A legend says that the Persian king Shapur II the Great (309-379) did not manage to enslave Armenia even after a number of invasions. His priests advised him to steal the remains of the Armenian kings for the country to lose its power so the Persians would be able to easily conquest it.
Persian troops made a maneuver around Armenia, reached the sources of the Euphrates and the tomb of Ani Kamakh, and stole the remains of the Armenian Artaxiad kings from the burial vault at the pagan temple of the god Aramazd.
The Armenian army managed to stop the Persians and return kings’ remains. But in Christian Armenia, difficulties arose with the burial of pagan kings’ ashes as the clergy opposed their burial in Holy Vagharshapat (Ecthmiatcin).
Then, according to the legend, a special crypt with carved sarcophagi with a bas-relief depicting hunting scenes was constructed in the town of Aghdzk (Աղձք) on the slope of Aragats mountain. For centuries, Aghdzk was considered to be the burial vault of the Artaxiad kings.
In the 19th century, the first excavations carried out in Aghdzk did not yield any results. There were no remains of kings in the crypt. It seemed that King Shapur had achieved his goal: the remains of the great rulers of Armenia disappeared without a trace, and with them, the country lost its greatness and glory as well as its statehood.
In 2015-2016, a new stage of excavations begun. As the deputy director of the scientific research center of cultural-historic heritage, archaeologist Hakob Simonyan revealed, the excavations removed the veil of secrecy from this story, and the legend began to take on historical shape.
Under the masonry of the floor of the church located next to the crypt, three ossuaries with remains were discovered. One of them had a cross, which indicates that these burial sites were built during the Christian period.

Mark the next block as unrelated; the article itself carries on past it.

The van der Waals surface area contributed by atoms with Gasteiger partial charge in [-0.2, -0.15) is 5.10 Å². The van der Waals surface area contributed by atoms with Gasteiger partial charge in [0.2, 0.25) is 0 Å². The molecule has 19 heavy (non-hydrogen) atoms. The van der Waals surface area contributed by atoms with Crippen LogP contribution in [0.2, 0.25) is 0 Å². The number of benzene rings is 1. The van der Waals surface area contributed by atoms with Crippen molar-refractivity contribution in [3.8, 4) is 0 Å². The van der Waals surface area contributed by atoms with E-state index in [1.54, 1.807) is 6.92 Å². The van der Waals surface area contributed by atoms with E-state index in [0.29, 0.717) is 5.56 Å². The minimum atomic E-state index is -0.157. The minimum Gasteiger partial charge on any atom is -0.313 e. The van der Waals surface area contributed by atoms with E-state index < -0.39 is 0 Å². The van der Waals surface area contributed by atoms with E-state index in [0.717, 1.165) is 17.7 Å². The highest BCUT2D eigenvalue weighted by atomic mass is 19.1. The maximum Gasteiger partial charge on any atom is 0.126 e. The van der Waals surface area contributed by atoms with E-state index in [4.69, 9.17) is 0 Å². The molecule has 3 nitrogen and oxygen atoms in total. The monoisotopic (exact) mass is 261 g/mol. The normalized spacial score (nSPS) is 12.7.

What besides the legend testifies that the remains found in the ossuaries could belong to the Armenian kings? Firstly, as Hakob Simonyan said, all the bones are broken, and this may be a consequence of the Persians digging up and carrying away the remains in a hurry.
Secondly, anthropological studies have shown that bones belong to people of different sex and age, which indicates that those individuals were of the same families. “If those were the relics of saints, it would be the bones of adult men, not children and women. That is, the Persians have stolen the remains of all the members of the royal families from the tomb,” he said.
Thirdly, according to the archaeologist, some bones from the ossuaries are charred, and we know that in the pre-Christian era of the Armenian history, the bodies of the kings were cremated.
Hakob Simonyan thinks that the fact that the ossuaries were buried under the altar of an already existing church speaks in favor of his hypothesis. The masonry was dismantled, the boxes were put down, then the masonry was reassembled. Why?
“It was the peak of the war. Armenia fought against the world power of the Sasanians, one of the most powerful countries in the world. And at any moment, the Persians could make another attempt to take away the bones. So, it was necessary to hide them in the most secure place”.
The scientist added that the main crypt was either built to divert eyes or some of the remains were actually buried there. This is still a hypothesis. For more accurate data, laboratory research of the remains is needed, which requires funding in its turn.
Hakob Simonyan showed us what the archaeologists had managed to find in Aghdzk during excavations in 2017, including several early Christian graves with inscriptions in Armenian, the remains of a palace complex, and a paved avenue, in the midst of which a cold stream descended from the top of Mount Aragats. All this, according to Hakob Simonyan, says that in the early Middle Ages, noble people lived in Armenia.
Հայոց արքաների աճյունների առեղծվածը. պեղումներ Աղձքում